River anglers have their fingers crossed that the rain in the forecast will come to fruition.
The Puyallup River, for example, was running at 935 cfs Tuesday morning, almost half the average flow for this time of year. Anglers are hoping some rain will bring up river levels and send a new wave of bright chinook and coho into the rivers.
The first razor clam dig of the season gets under way Saturday at four ocean beaches.
Here is the schedule for the first dig, along with the times for the low tide:
Saturday: 5:41 p.m., +0.3 feet; Long Beach, Twin Harbors, Copalis, Mocrocks.
Sunday: 6:26 p.m., -0.5 feet; Long Beach, Twin Harbors, Copalis, Mocrocks.
Monday: 7:11 p.m., -1.1 feet; Long Beach, Twin Harbors.
Tuesday: 7:57 p.m., -1.5 feet; Twin Harbors.
Oct. 17: 8:44 p.m., -1.6 feet; Twin Harbors.
Oct. 18: 9:34 p.m., -1.4 feet; Twin Harbors.
All diggers age 15 or older must have an applicable 2012-13 fishing license to harvest razor clams on any beach.
Columbia: Fewer people are on the lower river, but some bright fall chinook and large summer-run steelhead are being caught. Last week, the state sampled 330 anglers with 13 adult and six jack fall chinook, seven steelhead, and one adult and one jack coho. Boat anglers are catching some legal-size sturgeon in the Bonneville Pool.
Green: Floating eggs or a stop-and-go retrieve on a plug seem to be working best for coho right now. The Green has been one of the more productive rivers.
Lewis: Boat anglers in the mainstem are catching some coho, while those in the North Fork are catching mainly fall chinook.
Nisqually: The fishing has really slowed down over the past week. Anglers say they do not even see fish jumping in the river.
Puyallup: A few fish are still coming upriver, and it seems like anglers are catching a single fish here and there.
Snohomish: Drifting corkies and yarn in orange or red beads paired with black yarn is the way to go when fishing for coho. There are lots of fish in the river, and a good number are bright.
Toutle: Some coho are being caught on the North Fork.
Yakima: The trout fishing is on the slow side in the Cle Elum area. Try drifting an orange Stimulator or other large attractor fly. The key is to keep moving until you find fish. In the lower river, the chinook salmon fishing has been steady.
Black: The state stocked the lake last week with 1,800 1-pound rainbow trout.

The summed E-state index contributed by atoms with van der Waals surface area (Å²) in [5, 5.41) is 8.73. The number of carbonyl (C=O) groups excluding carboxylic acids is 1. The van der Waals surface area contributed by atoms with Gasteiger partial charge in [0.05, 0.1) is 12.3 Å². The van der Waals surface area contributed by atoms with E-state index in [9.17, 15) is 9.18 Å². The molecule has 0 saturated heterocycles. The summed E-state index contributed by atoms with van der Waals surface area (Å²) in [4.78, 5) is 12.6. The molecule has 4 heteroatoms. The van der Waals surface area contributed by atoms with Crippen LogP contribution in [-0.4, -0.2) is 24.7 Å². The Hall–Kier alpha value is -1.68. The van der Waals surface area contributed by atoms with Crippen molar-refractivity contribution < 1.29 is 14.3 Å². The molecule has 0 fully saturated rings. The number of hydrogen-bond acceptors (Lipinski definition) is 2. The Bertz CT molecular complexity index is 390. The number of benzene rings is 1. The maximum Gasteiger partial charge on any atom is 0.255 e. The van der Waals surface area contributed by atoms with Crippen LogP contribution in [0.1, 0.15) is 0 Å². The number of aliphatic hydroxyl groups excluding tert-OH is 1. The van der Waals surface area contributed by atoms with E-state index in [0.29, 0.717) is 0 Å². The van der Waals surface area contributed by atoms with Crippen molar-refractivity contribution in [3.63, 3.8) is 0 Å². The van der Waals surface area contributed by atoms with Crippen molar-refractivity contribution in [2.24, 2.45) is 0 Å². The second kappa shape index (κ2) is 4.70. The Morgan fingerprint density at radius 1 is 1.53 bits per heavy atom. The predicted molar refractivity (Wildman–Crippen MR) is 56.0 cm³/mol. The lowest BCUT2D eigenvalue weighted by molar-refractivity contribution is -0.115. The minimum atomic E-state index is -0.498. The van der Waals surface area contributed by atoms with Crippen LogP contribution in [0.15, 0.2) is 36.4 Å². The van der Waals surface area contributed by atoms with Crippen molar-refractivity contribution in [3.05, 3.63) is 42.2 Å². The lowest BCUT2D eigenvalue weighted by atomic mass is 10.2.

Bradley: This small lake in Puyallup was stocked last week with 300 1-pound rainbow.
Nahwatzel: Anglers are catching plenty of rainbow trout and largemouth bass. Try trolling a pink Wedding Ring tipped with a worm. The lake was recently stocked with 1,100 2-pound trout.
Spanaway: The fishing has been good for 16- to 17-inch rainbow trout off the dock. Try using dough baits off the bottom. Fishing for brown trout has been best in the center of the lake off the boathouse. Lots of perch are being caught about 14 feet down. People are using worms under a bobber.
North Sound: Anglers from Everett to Shilshole Bay are having lots of success fishing for coho. Most of the fish are being caught 40-65 feet down by people trolling spoons or squid behind a dodger.
South Sound: The salmon fishing has trailed off a bit, but the action is still fair. People are catching mainly coho. Look for the fish holding 60-100 feet deep. The clay banks and Point Dalco are the spots to find blackmouth. The salmon action in the Olympia area is still slow.
Strait of Juan de Fuca: The coho action remains very good to excellent, based on state creel samples. The best fishing seems to be off Port Angeles in recent days, but Sekiu remains very good.
get set for Crabbing
Recreational crab fishing will reopen Saturday in most areas of Puget Sound. While that includes the Olympia area, the waters off Tacoma will not reopen.
The state Department of Fish and Wildlife announced Tuesday that the waters reopening at 8 a.m. are Marine Areas 4 (Neah Bay), 5 (Sekiu), 6 (eastern Strait of Juan de Fuca), 7 (San Juan Islands), 8-1 (Deception Pass, Hope Island and Skagit Bay), 8-2 (Port Susan and Port Gardner), 9 (Admiralty Inlet), 12 (Hood Canal) and 13 (South Puget Sound).
In each area, crabbing will be allowed seven days a week through Dec. 31.
The openings were approved by fishery managers after summer catch assessments showed more crab are available for harvest, said Rich Childers, shellfish policy coordinator for the department.
Also not reopening is Marine Area 10 (Seattle/Bremerton Area). Crabbing there and in area 11 (Tacoma-Vashon Island) reached the annual quota during the summer fishery.
The daily catch limit in Puget Sound is five Dungeness crab, males only, in hard-shell condition with a minimum carapace width of 61/4 inches. In addition, fishers can catch six red rock crab of either sex per day, provided those crab measure at least 5 inches firstname.lastname@example.org Jeffrey P. Mayor: 253-597-8640 email@example.com blog.thenewstribune.com/adventure Contributing to this report: washingtonlakes.com, gamefishin.com, state Department of Fish and Wildlife, Art Tachell at Point Defiance Boathouse, Ted’s Sports Center, and Bud Herlitzka at Spanaway Park Boathouse.